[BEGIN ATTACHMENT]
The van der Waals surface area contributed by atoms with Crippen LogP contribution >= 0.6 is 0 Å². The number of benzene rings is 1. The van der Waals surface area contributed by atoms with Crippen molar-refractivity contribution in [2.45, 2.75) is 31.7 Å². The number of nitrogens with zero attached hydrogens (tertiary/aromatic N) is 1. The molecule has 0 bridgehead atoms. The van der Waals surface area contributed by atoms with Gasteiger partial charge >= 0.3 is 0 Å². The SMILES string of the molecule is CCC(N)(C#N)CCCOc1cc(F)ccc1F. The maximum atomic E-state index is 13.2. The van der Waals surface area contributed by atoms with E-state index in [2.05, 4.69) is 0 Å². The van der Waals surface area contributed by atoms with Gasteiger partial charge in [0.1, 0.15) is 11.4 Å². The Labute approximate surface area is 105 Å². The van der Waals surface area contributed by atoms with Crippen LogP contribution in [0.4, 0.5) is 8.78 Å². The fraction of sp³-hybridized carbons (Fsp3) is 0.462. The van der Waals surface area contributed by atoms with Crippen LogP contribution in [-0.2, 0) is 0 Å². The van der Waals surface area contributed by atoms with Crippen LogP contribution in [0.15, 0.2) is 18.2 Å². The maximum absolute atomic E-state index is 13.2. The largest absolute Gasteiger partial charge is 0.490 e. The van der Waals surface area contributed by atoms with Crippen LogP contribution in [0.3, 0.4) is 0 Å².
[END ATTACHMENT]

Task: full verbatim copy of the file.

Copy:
The van der Waals surface area contributed by atoms with Crippen LogP contribution >= 0.6 is 0 Å². The number of benzene rings is 1. The van der Waals surface area contributed by atoms with Crippen molar-refractivity contribution in [2.45, 2.75) is 31.7 Å². The number of nitrogens with zero attached hydrogens (tertiary/aromatic N) is 1. The molecule has 0 bridgehead atoms. The van der Waals surface area contributed by atoms with Gasteiger partial charge >= 0.3 is 0 Å². The SMILES string of the molecule is CCC(N)(C#N)CCCOc1cc(F)ccc1F. The maximum atomic E-state index is 13.2. The van der Waals surface area contributed by atoms with E-state index in [2.05, 4.69) is 0 Å². The van der Waals surface area contributed by atoms with Gasteiger partial charge in [0.1, 0.15) is 11.4 Å². The Labute approximate surface area is 105 Å². The van der Waals surface area contributed by atoms with Crippen LogP contribution in [0.4, 0.5) is 8.78 Å². The fraction of sp³-hybridized carbons (Fsp3) is 0.462. The van der Waals surface area contributed by atoms with Crippen LogP contribution in [-0.2, 0) is 0 Å². The van der Waals surface area contributed by atoms with Crippen LogP contribution in [0.15, 0.2) is 18.2 Å². The maximum absolute atomic E-state index is 13.2. The largest absolute Gasteiger partial charge is 0.490 e. The van der Waals surface area contributed by atoms with Crippen LogP contribution in [0.3, 0.4) is 0 Å².